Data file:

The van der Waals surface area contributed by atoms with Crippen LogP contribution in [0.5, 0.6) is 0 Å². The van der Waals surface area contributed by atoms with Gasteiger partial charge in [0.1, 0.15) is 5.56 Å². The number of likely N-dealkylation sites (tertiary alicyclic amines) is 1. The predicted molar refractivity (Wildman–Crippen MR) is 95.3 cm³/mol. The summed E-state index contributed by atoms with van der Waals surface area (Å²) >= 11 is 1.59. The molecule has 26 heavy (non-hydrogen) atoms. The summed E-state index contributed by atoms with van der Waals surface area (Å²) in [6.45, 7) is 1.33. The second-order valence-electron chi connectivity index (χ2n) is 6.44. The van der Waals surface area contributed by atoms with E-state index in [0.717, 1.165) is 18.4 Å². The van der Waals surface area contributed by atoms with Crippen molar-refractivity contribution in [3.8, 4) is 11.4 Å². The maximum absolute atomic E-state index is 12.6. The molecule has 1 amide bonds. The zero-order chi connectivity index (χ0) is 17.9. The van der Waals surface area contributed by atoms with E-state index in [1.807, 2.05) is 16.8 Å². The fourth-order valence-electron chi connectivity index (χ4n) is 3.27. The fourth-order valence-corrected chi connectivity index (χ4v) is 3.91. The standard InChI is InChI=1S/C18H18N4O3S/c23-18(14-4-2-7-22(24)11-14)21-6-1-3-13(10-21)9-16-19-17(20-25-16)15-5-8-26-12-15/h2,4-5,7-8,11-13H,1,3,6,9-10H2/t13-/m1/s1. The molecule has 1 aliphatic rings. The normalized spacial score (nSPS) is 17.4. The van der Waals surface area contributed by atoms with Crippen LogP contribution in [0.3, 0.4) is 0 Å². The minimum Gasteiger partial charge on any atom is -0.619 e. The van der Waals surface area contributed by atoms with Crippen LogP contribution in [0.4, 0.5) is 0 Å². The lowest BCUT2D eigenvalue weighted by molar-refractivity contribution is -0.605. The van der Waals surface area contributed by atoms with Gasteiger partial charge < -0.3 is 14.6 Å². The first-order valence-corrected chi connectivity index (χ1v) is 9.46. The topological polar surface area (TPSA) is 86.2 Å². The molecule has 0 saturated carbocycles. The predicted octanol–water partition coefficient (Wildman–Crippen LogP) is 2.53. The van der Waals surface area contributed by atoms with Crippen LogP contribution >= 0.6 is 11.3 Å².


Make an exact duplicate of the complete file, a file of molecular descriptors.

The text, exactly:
The van der Waals surface area contributed by atoms with Crippen LogP contribution in [0.5, 0.6) is 0 Å². The van der Waals surface area contributed by atoms with Gasteiger partial charge in [0.1, 0.15) is 5.56 Å². The number of likely N-dealkylation sites (tertiary alicyclic amines) is 1. The predicted molar refractivity (Wildman–Crippen MR) is 95.3 cm³/mol. The summed E-state index contributed by atoms with van der Waals surface area (Å²) >= 11 is 1.59. The molecule has 26 heavy (non-hydrogen) atoms. The summed E-state index contributed by atoms with van der Waals surface area (Å²) in [6.45, 7) is 1.33. The second-order valence-electron chi connectivity index (χ2n) is 6.44. The van der Waals surface area contributed by atoms with E-state index in [0.717, 1.165) is 18.4 Å². The van der Waals surface area contributed by atoms with Crippen molar-refractivity contribution in [3.8, 4) is 11.4 Å². The maximum absolute atomic E-state index is 12.6. The molecule has 1 amide bonds. The zero-order chi connectivity index (χ0) is 17.9. The van der Waals surface area contributed by atoms with E-state index in [1.807, 2.05) is 16.8 Å². The fourth-order valence-electron chi connectivity index (χ4n) is 3.27. The fourth-order valence-corrected chi connectivity index (χ4v) is 3.91. The standard InChI is InChI=1S/C18H18N4O3S/c23-18(14-4-2-7-22(24)11-14)21-6-1-3-13(10-21)9-16-19-17(20-25-16)15-5-8-26-12-15/h2,4-5,7-8,11-13H,1,3,6,9-10H2/t13-/m1/s1. The molecule has 1 aliphatic rings. The normalized spacial score (nSPS) is 17.4. The van der Waals surface area contributed by atoms with Crippen LogP contribution in [0.3, 0.4) is 0 Å². The minimum Gasteiger partial charge on any atom is -0.619 e. The van der Waals surface area contributed by atoms with Crippen LogP contribution in [0.4, 0.5) is 0 Å². The lowest BCUT2D eigenvalue weighted by molar-refractivity contribution is -0.605. The van der Waals surface area contributed by atoms with Gasteiger partial charge < -0.3 is 14.6 Å². The first-order valence-corrected chi connectivity index (χ1v) is 9.46. The topological polar surface area (TPSA) is 86.2 Å². The molecule has 0 saturated carbocycles. The predicted octanol–water partition coefficient (Wildman–Crippen LogP) is 2.53. The van der Waals surface area contributed by atoms with Crippen LogP contribution >= 0.6 is 11.3 Å².